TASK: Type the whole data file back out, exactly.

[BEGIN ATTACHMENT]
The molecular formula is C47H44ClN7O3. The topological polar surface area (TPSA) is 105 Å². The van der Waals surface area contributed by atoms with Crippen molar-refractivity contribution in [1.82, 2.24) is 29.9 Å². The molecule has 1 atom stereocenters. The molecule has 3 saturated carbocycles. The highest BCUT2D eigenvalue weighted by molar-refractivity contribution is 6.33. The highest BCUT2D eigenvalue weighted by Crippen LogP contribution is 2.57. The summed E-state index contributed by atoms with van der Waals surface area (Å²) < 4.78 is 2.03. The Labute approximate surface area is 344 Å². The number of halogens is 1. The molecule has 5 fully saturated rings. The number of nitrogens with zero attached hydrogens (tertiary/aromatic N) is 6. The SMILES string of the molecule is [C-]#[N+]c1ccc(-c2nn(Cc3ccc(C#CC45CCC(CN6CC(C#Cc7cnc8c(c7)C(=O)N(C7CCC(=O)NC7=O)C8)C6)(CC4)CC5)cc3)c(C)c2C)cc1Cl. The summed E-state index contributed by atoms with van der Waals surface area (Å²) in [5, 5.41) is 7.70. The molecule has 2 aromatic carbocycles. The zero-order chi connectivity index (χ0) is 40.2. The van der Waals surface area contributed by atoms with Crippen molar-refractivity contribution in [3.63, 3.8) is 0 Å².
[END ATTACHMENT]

The molecular formula is C47H44ClN7O3. The topological polar surface area (TPSA) is 105 Å². The van der Waals surface area contributed by atoms with Crippen molar-refractivity contribution in [1.82, 2.24) is 29.9 Å². The molecule has 1 atom stereocenters. The molecule has 3 saturated carbocycles. The highest BCUT2D eigenvalue weighted by molar-refractivity contribution is 6.33. The highest BCUT2D eigenvalue weighted by Crippen LogP contribution is 2.57. The summed E-state index contributed by atoms with van der Waals surface area (Å²) < 4.78 is 2.03. The Labute approximate surface area is 344 Å². The number of halogens is 1. The molecule has 5 fully saturated rings. The number of nitrogens with zero attached hydrogens (tertiary/aromatic N) is 6. The SMILES string of the molecule is [C-]#[N+]c1ccc(-c2nn(Cc3ccc(C#CC45CCC(CN6CC(C#Cc7cnc8c(c7)C(=O)N(C7CCC(=O)NC7=O)C8)C6)(CC4)CC5)cc3)c(C)c2C)cc1Cl. The summed E-state index contributed by atoms with van der Waals surface area (Å²) in [5, 5.41) is 7.70. The molecule has 2 aromatic carbocycles. The zero-order chi connectivity index (χ0) is 40.2. The van der Waals surface area contributed by atoms with Crippen molar-refractivity contribution in [3.63, 3.8) is 0 Å².